Showing results for: Poverty alleviation
This Research Handbook, edited by Mary Jane Angelo, Fredric G. Levin and Anél Du Plessis, brings together scholars from across disciplines and across the globe (including FCRN member Jonathan Verschuuren) to untangle the climate-food web and critically explore the nexus between climate change, agriculture and law, upon which food security and climate resilient development depends. It is a useful introduction to the research which is being undertaken in the area of climate change and agricultural law.
This report, authored by the International Panel of Experts on Sustainable Food Systems (IPES-Food) and commissioned by the Global Alliance for the Future of Food, shows how food systems affect health through multiple, interconnected pathways, generating severe human and economic costs – and points to levers that can help to address the critical health issues and compounding factors that contribute to poor health, such as climate change, poverty and inequality, and unsanitary conditions.
This book, edited by Naomi Hossain and Patta Scott-Villiers, explores the politics of food for people on low incomes and the role of food riots in provision politics.
This study by US- and New Zealand-based researchers estimates the effect of elevated CO2 (eCO2) on the edible protein content of crop plants, and subsequently on protein intake and protein deficiency risk globally, by country. The basis for this study is that 76% of the world’s population derives most of their daily protein from plants, and that a meta-analysis by Myers, et al. (2014) revealed that plant nutrient content (of various types including protein, iron and zinc) changes under elevated CO2.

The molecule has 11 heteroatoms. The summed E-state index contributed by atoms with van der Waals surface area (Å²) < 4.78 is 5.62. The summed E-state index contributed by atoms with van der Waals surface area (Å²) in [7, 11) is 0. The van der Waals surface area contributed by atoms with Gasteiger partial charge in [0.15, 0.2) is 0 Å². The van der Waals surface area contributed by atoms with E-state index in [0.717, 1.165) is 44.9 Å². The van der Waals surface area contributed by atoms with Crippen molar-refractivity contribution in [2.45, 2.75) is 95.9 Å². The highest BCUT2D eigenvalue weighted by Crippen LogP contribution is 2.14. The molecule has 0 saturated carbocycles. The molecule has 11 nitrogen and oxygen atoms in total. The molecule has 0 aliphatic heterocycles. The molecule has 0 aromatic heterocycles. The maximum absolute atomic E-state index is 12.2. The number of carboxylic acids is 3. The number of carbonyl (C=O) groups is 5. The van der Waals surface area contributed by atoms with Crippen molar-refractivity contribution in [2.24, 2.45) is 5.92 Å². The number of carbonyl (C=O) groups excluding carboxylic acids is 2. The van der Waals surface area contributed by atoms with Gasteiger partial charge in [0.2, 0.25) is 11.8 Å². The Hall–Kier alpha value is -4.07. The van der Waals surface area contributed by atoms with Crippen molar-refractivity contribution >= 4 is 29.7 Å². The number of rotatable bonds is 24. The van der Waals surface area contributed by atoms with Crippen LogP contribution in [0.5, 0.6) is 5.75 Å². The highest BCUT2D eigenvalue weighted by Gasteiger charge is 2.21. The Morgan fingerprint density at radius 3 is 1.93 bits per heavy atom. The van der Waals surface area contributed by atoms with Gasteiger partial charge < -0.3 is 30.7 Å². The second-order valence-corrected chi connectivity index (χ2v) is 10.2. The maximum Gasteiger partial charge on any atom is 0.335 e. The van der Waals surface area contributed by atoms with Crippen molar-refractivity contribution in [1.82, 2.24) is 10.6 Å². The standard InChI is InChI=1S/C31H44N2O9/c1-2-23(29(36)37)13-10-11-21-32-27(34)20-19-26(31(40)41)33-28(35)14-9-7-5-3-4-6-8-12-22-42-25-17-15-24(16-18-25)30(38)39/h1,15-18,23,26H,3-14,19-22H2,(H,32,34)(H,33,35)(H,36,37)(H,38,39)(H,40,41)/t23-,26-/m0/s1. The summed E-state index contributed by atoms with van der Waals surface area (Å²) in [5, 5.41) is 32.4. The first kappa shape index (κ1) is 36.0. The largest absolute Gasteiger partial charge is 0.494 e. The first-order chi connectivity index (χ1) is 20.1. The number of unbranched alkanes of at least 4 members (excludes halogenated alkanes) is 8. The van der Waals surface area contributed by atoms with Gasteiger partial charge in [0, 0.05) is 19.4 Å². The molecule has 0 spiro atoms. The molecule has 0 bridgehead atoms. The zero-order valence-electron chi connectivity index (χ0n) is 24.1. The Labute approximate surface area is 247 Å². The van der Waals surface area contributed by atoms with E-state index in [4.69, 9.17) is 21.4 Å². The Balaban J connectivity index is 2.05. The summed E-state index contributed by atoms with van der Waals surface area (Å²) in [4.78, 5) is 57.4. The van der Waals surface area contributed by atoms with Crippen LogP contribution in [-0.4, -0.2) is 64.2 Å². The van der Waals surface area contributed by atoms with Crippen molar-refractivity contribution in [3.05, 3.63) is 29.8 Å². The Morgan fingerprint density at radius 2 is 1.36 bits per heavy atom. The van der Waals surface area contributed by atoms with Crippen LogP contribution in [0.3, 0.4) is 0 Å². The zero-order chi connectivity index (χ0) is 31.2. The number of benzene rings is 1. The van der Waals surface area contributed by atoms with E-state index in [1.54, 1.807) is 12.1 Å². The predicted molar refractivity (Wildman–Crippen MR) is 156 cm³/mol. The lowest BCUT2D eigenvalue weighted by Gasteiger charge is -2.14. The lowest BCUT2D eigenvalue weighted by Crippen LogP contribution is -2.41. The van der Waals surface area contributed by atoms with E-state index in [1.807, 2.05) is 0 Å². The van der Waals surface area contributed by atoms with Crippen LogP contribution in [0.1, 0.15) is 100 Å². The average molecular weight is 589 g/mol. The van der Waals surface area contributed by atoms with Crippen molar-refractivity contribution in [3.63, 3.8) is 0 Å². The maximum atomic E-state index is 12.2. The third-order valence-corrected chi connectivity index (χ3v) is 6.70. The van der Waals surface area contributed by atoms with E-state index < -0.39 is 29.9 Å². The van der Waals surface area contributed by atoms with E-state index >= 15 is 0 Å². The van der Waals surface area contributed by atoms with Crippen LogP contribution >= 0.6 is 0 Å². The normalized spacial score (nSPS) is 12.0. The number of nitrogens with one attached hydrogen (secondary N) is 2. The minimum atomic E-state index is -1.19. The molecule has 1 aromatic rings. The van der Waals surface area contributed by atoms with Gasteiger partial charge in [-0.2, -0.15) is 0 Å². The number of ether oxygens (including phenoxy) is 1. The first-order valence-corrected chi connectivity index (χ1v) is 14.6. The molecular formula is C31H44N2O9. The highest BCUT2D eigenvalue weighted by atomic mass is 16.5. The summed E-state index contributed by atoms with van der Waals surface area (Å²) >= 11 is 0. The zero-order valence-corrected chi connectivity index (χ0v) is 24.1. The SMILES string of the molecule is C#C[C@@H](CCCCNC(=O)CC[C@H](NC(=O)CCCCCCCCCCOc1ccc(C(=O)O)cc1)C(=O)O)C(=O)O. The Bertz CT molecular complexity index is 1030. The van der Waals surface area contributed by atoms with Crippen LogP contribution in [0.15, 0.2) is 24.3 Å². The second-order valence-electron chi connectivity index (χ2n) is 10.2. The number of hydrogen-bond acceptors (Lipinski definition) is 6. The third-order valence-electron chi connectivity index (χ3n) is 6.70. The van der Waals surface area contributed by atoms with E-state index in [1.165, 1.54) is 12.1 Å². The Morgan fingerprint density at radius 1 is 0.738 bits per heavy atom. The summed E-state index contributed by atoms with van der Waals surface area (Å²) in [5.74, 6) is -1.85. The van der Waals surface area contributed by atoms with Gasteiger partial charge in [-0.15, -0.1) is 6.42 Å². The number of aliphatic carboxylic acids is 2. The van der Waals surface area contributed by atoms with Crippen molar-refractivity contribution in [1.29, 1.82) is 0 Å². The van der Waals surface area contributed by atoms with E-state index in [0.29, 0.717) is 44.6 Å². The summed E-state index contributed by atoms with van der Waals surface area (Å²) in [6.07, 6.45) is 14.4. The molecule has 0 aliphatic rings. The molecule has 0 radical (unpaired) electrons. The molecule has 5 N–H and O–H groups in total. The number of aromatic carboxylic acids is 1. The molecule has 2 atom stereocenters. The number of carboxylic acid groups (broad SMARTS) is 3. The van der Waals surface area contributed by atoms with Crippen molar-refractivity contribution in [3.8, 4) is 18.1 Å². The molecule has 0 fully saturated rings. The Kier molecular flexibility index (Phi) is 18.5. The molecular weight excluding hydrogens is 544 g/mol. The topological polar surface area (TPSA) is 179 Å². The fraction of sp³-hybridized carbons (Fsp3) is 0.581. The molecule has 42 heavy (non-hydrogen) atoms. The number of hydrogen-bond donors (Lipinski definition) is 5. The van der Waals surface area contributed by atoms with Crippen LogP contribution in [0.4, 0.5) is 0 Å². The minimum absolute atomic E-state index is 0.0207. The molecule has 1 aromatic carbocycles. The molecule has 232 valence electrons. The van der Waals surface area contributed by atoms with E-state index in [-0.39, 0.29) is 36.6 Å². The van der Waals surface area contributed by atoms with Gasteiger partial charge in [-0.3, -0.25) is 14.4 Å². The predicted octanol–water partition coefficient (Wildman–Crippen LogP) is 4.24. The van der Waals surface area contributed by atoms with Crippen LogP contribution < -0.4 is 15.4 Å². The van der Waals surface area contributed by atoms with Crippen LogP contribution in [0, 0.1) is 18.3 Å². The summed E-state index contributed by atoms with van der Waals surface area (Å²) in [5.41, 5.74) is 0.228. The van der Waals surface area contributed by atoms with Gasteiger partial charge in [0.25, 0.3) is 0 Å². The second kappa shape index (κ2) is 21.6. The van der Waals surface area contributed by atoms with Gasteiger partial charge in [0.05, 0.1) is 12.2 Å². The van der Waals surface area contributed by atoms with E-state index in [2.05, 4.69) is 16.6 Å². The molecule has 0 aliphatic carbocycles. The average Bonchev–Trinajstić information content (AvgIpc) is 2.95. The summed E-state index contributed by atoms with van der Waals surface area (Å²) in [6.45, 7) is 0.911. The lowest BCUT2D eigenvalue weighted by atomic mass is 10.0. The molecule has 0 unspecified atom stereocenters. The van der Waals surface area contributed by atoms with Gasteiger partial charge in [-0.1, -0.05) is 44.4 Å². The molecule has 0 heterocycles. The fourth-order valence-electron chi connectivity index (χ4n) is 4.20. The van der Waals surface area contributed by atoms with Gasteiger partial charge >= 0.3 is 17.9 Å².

The last decade has witnessed major crises in both food and energy security across the world. One response to the challenges of climate change and energy supply has been the development of crops to be used for biofuels. But, as this book shows, this can divert agricultural land from food production to energy crops, thus affecting food security, particularly in less developed countries.
This book introduces the human right to adequate food and nutrition as an evolving concept and identifies two structural "disconnects" fueling food insecurity for a billion people, and disproportionally affecting women, children, and rural food producers: the separation of women’s rights from their right to adequate food and nutrition, and the fragmented attention to food as commodity and the medicalization of nutritional health.
In this article in The Conversation Tim Lang discusses two recent reports that have been published discussing food poverty and food banks in Britain.
This very interesting paper, co-authored by FCRN member Ken Giller, pays serious attention to the question of what a family farm actually is and the assumptions that people make about them. Taking as its starting point for exploration the FAO’s assertion that family farms are important as a means of eradicating poverty, providing food and achieving sustainable development, it explores the characteristics and patterns of family farming in countries as diverse as the United States, Netherlands, China, Brazil, Ethiopia and India.
Abstract: In the course of the ongoing discussions and negotiations on the post-2015 development agenda, a consensus emerged that current and future social, environmental and economic challenges are interlinked and must be addressed through an integrated approach.
FAO has launched a new online platform, which provides access to resources on developing sustainable food value chains (SFVC).
The goal is for SFVC development to provide a flexible framework to improve food systems, reducing poverty and hunger in a sustainable manner. FAO’s platform will include:
Animal products are vital components of the diets and livelihoods of people across sub-Saharan Africa. They are frequently traded in local, unregulated markets and this can pose significant health risks.
This report from Oxfam discusses large-scale partnerships between governments in Africa and donors and multinational companies. “Moral Hazard? ‘Mega’ public–private partnerships in African agriculture” is as the name suggests critical of these partnerships (PPP) and questions whether these partnerships lead to poverty eradication and improved rural livelihoods. The report argues that this way of mobilizing funds for the agricultural sector is often unproven and risky.